The United Arab Emirates has urged the Yemeni southern separatists that took control of Aden, the temporary seat of Yemen’s government, to engage in dialogue to “defuse tensions”.
In a statement carried by Emirates News Agency on Monday, Abu Dhabi Crown Prince Sheikh Mohammed bin Zayed Al Nahyan “affirmed that the UAE and Saudi Arabia call on conflicting Yemeni parties to prioritise dialogue and reason for the interest of Yemen and its people“.
He also said in the statement published after meeting Saudi Arabia’s King Salman bin Abdulaziz in the kingdom that the two Gulf Arab allies would “adamantly confront any and all powers that threaten the safety and security of the region”.
The meeting came after the Saudi-UAE-led coalition intervened in the southern port city of Aden on Sunday in support of the Yemeni government after the Security Belt – a militia aligned with the UAE-backed Southern Transitional Council (STC), which seeks the secession of the country’s south – announced it had taken over all government military camps as well as the presidential palace.
Following four consecutive days of fighting with forces loyal to the internationally-backed government of President Abd-Rabbu Mansour Hadi, southern separatists effectively took over various parts of the city on Saturday, fracturing the Saudi-led alliance that has been battling the Houthi movement.
The International Committee for the Red Cross said on Monday that clinics had reported “scores dead” and hundreds wounded in the fighting, which threatened to open a new front in a conflict that has devastated the Arab world’s poorest country.
“Hospitals struggling without basic equipment. Wounded people dying as checkpoints prevent them reaching clinics,” the ICRC said in a tweet.
After 72 hours of fighting, the situation for people in Aden is desperate.
Clinics report scores dead. Hundreds injured.
Hospitals struggling without basic equipment.
Wounded people dying as checkpoints prevent them reaching clinics.
We are on the ground in Yemen. #thread
— ICRC (@ICRC) August 12, 2019
The STC leader Aidarous al-Zubaidi on Sunday said the council was committed to a ceasefire called by Saudi Arabia.
He said that he was ready to partake in Saudi-brokered peace talks following deadly clashes with pro-government forces, which according to the United Nations, killed up to 40 people and injured 260 others.
There have been no reports of clashes since then.
Al-Zubaidi added the separatists were also willing to work with the Saudi-UAE-led military coalition battling Yemen’s Houthi rebels, who control vast swaths of Yemen’s north, including the capital Sanaa.
In his speech, Zubaidi said last week’s violence had been “provoked” by forces loyal to the Riyadh-based Yemeni president.
Separatist fighters were left with “only two options: either self-defence, or surrender and accepting the liquidation of our just cause,” Zubaidi said, according to an English translation of his comments posted on the official STC website.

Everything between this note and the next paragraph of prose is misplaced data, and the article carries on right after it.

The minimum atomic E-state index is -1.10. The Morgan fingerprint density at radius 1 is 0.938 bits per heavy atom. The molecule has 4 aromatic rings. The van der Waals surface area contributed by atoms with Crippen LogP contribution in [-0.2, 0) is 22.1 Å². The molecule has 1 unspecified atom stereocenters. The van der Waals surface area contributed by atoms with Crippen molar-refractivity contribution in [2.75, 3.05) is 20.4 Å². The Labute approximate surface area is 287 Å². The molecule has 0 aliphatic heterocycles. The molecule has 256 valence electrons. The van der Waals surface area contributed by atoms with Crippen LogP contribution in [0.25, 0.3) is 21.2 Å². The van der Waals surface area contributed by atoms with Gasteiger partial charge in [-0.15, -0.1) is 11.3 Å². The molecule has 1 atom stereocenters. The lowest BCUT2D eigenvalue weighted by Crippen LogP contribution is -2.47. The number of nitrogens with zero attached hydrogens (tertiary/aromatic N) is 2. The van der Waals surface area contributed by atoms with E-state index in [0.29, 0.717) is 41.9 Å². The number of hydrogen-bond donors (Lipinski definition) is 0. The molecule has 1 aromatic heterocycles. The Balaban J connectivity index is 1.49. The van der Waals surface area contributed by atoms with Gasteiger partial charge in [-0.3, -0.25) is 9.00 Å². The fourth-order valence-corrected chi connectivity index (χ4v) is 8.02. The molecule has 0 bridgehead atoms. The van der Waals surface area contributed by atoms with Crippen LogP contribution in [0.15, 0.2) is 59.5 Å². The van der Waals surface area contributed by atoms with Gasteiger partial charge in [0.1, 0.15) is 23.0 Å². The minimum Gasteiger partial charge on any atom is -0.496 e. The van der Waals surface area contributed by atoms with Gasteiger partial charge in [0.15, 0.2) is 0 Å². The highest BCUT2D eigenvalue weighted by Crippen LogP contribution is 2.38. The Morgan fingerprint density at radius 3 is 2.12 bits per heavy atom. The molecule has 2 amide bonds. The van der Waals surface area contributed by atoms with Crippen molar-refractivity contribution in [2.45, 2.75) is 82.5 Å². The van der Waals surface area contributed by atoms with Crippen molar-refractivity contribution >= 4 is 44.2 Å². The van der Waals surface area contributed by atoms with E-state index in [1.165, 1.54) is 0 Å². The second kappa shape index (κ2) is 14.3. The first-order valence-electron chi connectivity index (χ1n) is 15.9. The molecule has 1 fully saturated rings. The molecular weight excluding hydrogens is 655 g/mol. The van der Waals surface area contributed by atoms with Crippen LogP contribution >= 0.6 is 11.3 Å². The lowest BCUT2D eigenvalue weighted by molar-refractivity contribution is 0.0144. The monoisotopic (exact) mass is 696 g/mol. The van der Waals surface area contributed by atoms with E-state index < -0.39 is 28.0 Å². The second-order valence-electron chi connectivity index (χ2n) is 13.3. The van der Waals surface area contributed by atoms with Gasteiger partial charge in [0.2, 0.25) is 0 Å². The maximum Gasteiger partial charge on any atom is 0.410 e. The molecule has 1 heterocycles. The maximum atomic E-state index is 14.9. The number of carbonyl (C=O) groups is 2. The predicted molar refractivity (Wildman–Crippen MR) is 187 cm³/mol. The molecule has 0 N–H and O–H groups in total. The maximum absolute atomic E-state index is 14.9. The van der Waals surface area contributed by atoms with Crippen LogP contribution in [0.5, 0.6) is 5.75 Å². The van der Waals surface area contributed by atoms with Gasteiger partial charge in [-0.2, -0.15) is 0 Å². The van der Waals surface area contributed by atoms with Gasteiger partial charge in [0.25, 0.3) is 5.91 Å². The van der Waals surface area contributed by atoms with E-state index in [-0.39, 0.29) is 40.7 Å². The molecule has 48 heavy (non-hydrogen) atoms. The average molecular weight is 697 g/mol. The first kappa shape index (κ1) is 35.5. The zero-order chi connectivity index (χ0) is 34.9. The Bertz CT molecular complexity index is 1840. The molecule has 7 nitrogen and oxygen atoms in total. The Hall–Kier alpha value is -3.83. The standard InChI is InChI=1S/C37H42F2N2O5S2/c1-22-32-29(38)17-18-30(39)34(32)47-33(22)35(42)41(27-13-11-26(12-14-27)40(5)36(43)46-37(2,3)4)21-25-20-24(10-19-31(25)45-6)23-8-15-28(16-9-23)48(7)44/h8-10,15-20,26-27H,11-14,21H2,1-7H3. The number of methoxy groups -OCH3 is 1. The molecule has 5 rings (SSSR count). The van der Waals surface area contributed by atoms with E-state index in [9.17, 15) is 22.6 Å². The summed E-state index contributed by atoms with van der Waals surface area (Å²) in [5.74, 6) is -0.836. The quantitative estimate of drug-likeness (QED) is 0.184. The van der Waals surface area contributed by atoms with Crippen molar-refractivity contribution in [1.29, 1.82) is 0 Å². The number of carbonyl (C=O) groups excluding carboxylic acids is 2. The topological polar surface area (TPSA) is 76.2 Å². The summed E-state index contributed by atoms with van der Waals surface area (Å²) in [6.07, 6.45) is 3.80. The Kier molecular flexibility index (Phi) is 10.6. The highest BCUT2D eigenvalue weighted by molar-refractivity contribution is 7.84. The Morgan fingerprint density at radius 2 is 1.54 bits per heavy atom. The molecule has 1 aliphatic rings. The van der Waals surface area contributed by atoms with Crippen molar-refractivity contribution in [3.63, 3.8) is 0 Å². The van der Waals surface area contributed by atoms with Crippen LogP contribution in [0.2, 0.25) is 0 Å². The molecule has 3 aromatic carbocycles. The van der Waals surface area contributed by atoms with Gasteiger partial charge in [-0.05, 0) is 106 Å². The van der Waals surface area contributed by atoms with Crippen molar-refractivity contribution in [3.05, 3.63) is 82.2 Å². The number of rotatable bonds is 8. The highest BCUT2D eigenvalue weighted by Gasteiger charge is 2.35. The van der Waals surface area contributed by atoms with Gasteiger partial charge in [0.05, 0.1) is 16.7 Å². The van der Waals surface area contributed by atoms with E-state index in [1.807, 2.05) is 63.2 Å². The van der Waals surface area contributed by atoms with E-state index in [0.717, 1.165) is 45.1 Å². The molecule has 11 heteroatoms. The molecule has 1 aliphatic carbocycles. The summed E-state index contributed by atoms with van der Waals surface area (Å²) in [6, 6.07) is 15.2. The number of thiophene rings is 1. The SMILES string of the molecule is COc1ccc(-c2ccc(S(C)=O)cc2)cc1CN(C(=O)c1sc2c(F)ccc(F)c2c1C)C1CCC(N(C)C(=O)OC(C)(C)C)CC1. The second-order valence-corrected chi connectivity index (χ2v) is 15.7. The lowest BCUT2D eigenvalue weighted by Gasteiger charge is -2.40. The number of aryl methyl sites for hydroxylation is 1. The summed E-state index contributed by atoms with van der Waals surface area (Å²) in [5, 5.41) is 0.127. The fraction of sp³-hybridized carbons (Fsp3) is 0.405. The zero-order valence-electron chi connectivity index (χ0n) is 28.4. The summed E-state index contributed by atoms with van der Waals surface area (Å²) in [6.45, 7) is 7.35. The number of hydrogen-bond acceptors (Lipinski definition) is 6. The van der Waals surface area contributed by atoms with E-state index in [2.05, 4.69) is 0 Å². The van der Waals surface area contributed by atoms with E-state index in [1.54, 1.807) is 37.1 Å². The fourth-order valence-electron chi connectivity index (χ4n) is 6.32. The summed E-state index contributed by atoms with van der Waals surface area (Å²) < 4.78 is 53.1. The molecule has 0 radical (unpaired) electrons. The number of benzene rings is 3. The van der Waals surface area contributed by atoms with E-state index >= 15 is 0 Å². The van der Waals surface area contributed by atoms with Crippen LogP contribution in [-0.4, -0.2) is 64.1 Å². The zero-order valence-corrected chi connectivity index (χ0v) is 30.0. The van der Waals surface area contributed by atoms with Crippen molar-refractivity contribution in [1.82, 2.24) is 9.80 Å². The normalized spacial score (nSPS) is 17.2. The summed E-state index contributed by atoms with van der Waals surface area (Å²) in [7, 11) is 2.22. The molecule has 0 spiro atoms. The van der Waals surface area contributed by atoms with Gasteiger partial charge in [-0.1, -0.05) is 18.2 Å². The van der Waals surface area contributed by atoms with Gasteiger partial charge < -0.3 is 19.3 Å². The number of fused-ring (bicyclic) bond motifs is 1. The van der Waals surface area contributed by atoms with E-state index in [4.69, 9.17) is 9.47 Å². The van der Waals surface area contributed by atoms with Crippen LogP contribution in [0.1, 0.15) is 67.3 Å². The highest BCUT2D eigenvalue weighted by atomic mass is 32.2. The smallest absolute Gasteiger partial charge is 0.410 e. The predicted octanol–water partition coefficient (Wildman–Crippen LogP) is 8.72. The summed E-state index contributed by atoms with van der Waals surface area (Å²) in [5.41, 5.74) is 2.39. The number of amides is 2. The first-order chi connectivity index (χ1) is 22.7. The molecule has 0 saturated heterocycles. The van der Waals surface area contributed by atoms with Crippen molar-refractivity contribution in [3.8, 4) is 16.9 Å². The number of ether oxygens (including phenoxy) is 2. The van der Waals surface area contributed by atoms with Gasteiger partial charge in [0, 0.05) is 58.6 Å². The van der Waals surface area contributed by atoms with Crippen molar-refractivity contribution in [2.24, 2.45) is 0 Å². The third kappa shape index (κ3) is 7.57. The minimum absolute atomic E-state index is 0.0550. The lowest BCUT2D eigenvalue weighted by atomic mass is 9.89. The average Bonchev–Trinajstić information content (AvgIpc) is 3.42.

He claimed that loyalist forces wanted “to implement a plan based on the assassination of our leaders, and then to provoke our people and liquidate our presence”.
But Yemen’s government has accused the STC and the UAE of staging a “coup” against it.
Clashes between the two sides erupted on Wednesday when forces loyal to the STC attempted to break into the presidential palace in Aden after a call from former Cabinet Minister Hani Bin Braik, who serves as the council’s deputy head, to “topple” Hadi’s government.
Braik’s call came days after a Houthi-claimed air raid killed dozens, including a Security Belt commander during a military parade in Aden’s Buraiqa district.
Aden has been the temporary seat of Hadi’s government since the Houthi rebel movement seized the capital, Sanaa, in late 2014, prompting a military intervention the following year by the Saudi-led coalition in support of the president’s forces and aimed at stopping the rebels’ southern advance.
But this week’s deadly clashes between the UAE-backed separatists and the government troops highlighted a rift fracturing the alliance.
Saudi Arabia called for the ceasefire only after the Security Belt announced its takeover in Aden. Hadi, who according to Saudi Arabia’s state-run SPA news agency, met Saudi’s King Salman on Sunday, but has yet to comment publicly on the latest developments.
The internationally recognised government’s interior minister, however, blamed the presidential office and ally Saudi for remaining “silent” while acknowledging the UAE’s victory in the south.
The UAE, which recently announced the beginning of a troop withdrawal from Yemen, has armed and trained an estimated 90,000 allied fighters in the south.
South Yemen was an independent state until 1990. Strong resentment remains among southerners towards northerners, who they accuse of imposing national unification by force.
The latest events are not the first example of southern separatists opposing forces loyal to Hadi.
In January 2018, clashes between the two sides killed 38 people.